This I Believe

Bartlett, Florence Dibell
1954-01-15

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Florence Bartlett describes how her belief in the unity of humanity developed during an encounter with Bedouins in the Sahara desert, and explains her decision to create a museum of folk art, which expresses that bond of unity between peoples.

Subjects
Brotherliness
Folk art
Museums
Humanity
Intercultural communications
Bedouins
Chicago (Ill.)
United States
Museum of International Folk Art
Permanent URL
http://hdl.handle.net/10427/76133
ID: tufts:MS025.006.016.00006.00001
To Cite: DCA Citation Guide
Usage: Detailed Rights
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And now, This I Believe. Here is Edward R. Murrow.
This I Believe. Florence Bartlett is a world traveler, lecturer and civic worker. She founded and erected the Museum of International Folk Art in Santa Fe, New Mexico and through her efforts the people of her native Chicago are able to enjoy many of the treasures of the world's folk art in their own art institute. Now Florence Bartlett states the beliefs behind her devoted service to art and to people.
Years ago, from the backs of towering camels, our small party ambled over the vast Sahara Desert. An incident occurred on this caravan journey which led me to believe more deeply
in the kinship existing between peoples of all nations. There among the silent sands unexpectedly we came upon an encampment of nomad Bedouins, and soon we were surrounded by a group of barefooted women. With odd friendliness, they examined and patted our shoes, which were unknown objects to them. We, in turn, were impressed by their simple genuineness and warmth of feeling towards a strange people--shown in kissing our hands and then their own, which had touched ours, and by the gift of earthen bowls of goat's milk.
So did a dark-skinned African tribe meet on a common ground with Americans from far away Chicago. I believe it was the ground of the capacity to appreciate something in one another and to express that vital core of love which lies within the hearts of men and helps to bind them together. As the years passed and extensive journeys were made, I often experienced this bond of fellowship between different nationalities. Perhaps it was my efforts to collect folk art, the art of the common people, which brought me in closer touch with their homes and lives. Gradually the realization grew that if peoples of different countries could have the opportunity to study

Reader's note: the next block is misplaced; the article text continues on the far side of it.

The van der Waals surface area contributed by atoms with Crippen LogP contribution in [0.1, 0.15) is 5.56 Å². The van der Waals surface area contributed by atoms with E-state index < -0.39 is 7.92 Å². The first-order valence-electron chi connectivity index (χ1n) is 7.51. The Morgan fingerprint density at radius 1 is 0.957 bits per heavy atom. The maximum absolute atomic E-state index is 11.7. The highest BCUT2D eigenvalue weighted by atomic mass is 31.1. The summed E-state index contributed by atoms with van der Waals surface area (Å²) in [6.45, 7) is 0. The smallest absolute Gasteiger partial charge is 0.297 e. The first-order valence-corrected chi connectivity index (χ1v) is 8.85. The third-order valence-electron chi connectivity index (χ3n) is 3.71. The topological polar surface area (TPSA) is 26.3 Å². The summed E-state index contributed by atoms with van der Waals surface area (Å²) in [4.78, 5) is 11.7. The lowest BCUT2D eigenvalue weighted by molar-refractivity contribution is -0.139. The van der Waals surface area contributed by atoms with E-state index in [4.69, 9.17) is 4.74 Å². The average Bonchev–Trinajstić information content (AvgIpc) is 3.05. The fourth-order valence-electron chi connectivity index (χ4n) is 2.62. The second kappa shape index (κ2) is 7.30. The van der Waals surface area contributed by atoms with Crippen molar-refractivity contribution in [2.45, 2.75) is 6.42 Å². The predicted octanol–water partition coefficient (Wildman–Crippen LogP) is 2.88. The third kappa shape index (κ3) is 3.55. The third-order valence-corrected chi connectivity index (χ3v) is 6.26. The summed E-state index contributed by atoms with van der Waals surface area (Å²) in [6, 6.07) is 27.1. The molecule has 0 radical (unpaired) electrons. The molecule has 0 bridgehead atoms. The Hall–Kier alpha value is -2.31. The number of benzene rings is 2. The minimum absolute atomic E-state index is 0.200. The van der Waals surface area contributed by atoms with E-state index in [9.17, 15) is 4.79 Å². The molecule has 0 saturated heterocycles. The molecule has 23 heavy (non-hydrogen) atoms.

each other's culture, it would be one avenue for a closer understanding between them.
With this incentive, the Museum of International Folk Art came into being. It is the first one of its kind, of an essentially international character. And its underlying purpose is expressed in the inscription above the doorway: The art of the craftsman is a bond between the peoples of the world. Its cornerstone, set in a soil of desert junipers and surrounded by lofty mountain peaks, can well symbolize what I believe is true for all peoples. It is that kinship which springs from the soil of a reciprocal understanding and rises to the heights of a present
that one infinite God can be individually manifested by every man and nation in a bond of unity.
Today, I believe that a deep-rooted conviction is making itself felt throughout the universe, that there can be a closer bond of mutual appreciation between all peoples. It is a conviction founded on the rock of an increased spiritual discernment that an interdependence of nations and a world encircling unity is possible of realization, as each individual upholds this idea and endeavors to demonstrate it in his own life.
That was Florence Bartlett who has put her love of folk art and her fellow humans into practice.